An Economy That's Working

COMMENTARY Jobs and Labor

An Economy That's Working

Oct 21st, 2004 3 min read
Edwin J. Feulner, Ph.D.


Edwin J. Feulner is the founder and president of The Heritage Foundation.

In an election year, voters are bombarded with high-blown rhetoric and plenty of statistics. And the numbers are often as contradictory as the prose. The challenger wants us to believe things are awful, while the incumbent needs us to believe things are rosy, or at least getting better.

So let's step back from the world of stump speeches and debates and ask the old Ed Koch question: How are we doing? When it comes to the economy, the objective answer is: Very well.

On Oct. 1, the federal government's Bureau of Labor Statistics (BLS) released its final pre-election jobs report. According to that tally, our economy added 96,000 jobs in September, and our unemployment rate held steady. Those numbers disappointed some analysts, who'd expected even more jobs.

In fact, though, the job news is actually even better than advertised. The Labor Department also admitted it has undercounted jobs since last spring. Early next year, the department will revise its figures to include an additional 236,000 jobs added since March.

Even that figure may be too low. As Heritage Foundation economist Tim Kane reported in August, the BLS admits that its employment count has problems. It mistakenly counts workers twice when they change jobs, for example, but doesn't count them at all if they move from a payroll position working for a company to a consulting job working for themselves, or starting a small business.

Fortunately, the government presents an alternative: The Census Bureau's household survey, which actually asks people whether or not they're working. This survey tallies people who work at home, those who are independent contractors, and those who work for themselves, while the payroll survey ignores all these groups.

According to the household survey, the American economy has added 2.2 million jobs in the last year. All told, that means we've created 1.6 million net new jobs since January 2001. We've pulled out of a shallow recession, and today more Americans than ever are working.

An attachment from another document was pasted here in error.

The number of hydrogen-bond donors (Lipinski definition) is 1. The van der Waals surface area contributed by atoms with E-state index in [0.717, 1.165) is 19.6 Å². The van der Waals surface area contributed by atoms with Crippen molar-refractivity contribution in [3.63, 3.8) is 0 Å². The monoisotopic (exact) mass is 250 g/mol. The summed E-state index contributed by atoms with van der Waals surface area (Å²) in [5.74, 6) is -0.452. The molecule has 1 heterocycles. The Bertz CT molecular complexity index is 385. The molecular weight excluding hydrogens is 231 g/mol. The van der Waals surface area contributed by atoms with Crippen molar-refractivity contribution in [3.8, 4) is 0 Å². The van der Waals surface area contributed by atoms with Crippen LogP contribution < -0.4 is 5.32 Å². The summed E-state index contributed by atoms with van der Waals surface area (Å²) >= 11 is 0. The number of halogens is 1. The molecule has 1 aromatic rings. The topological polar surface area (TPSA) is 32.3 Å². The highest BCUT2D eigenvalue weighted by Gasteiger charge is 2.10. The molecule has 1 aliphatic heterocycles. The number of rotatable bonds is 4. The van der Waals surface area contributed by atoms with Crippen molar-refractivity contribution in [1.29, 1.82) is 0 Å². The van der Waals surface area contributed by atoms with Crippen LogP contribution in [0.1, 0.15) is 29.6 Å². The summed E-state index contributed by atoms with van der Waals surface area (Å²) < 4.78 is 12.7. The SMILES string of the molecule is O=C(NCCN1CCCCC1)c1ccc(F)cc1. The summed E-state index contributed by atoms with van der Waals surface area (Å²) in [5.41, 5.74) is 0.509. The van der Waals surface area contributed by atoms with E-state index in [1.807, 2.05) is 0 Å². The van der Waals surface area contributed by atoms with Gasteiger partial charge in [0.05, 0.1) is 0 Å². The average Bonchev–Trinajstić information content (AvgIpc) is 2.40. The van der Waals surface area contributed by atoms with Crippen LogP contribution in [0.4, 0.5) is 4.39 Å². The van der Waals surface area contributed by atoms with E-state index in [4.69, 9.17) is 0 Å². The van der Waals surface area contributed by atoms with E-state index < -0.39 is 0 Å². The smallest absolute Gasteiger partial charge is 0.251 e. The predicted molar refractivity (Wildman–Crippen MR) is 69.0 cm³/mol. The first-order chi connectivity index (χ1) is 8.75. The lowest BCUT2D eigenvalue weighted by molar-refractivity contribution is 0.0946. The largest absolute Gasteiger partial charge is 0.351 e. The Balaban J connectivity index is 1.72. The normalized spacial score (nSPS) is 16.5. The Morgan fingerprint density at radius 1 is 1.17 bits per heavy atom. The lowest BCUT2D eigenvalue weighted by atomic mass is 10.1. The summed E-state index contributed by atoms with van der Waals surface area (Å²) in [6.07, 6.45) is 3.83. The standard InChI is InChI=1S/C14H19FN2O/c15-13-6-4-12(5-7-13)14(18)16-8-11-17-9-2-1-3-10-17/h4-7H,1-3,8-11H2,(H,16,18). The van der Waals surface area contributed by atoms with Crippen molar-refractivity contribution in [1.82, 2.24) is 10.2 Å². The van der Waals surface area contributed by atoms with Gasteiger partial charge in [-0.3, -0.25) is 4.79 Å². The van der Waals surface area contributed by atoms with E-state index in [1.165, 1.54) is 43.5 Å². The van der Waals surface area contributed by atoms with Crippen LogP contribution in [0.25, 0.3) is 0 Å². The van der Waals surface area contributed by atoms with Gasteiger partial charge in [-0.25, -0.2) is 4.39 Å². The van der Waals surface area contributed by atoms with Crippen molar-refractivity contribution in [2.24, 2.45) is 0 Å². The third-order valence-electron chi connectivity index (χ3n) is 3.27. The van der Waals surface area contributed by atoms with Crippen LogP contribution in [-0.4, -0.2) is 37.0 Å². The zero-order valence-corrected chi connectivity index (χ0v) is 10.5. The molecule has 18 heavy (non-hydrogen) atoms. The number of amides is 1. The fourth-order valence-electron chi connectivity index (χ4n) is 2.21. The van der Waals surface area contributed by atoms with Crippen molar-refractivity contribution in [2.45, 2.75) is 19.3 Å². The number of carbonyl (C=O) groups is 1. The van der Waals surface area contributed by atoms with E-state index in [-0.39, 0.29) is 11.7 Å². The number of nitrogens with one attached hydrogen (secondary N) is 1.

With that in mind, there's another number that's worth considering: The unemployment rate. Economists say the economy nears "full employment" when that rate drops below 5.5 percent. Today, it's at 5.4 percent -- lower than it was in the late '90s.

Unemployment has dropped in each region of the country this year, and in 45 states. At the same time,
overall employment has increased in 47 states and compensation is rising. The Labor Department says real earnings have increased since March 2001.

let's compare ourselves with our competitors overseas. Last month, Germany's unemployment rate climbed to 10.7 percent -- double our rate. And the German economy is actually losing jobs, even as we're adding them.

How about France? The government there legislated a 35-hour work week in an attempt to boost employment. It didn't work -- the French are struggling along at 9.9 percent unemployment.

And right next door, consider Canada. Canadians enjoy a free-trade agreement with the United States and they pay virtually nothing for national defense (we cover that for them). Still, they lag far behind us, with an unemployment rate of 7.1 percent.

Much of this good news can be credited to tax cuts. Over three years, Congress and the president slashed taxes on married couples, parents and low-income workers. Now, lawmakers should make all those cuts permanent and simplify the tax code, so all Americans will continue to have more money to save and invest.

By any measure, the American economy is booming. Business confidence is high, and worker productivity is soaring to record highs. Things are so good that a normally reserved observer -- Alan Greenspan -- recently called our economy "resilient." That's high praise from the Federal Reserve chairman.

The next president will face many challenges, but getting the economy restarted isn't one of them. If he simply follows sensible policies, there's no reason our economic engine won't keep humming for years to come.


Ed Feulner is president of The Heritage Foundation, a Washington-based public policy research institute.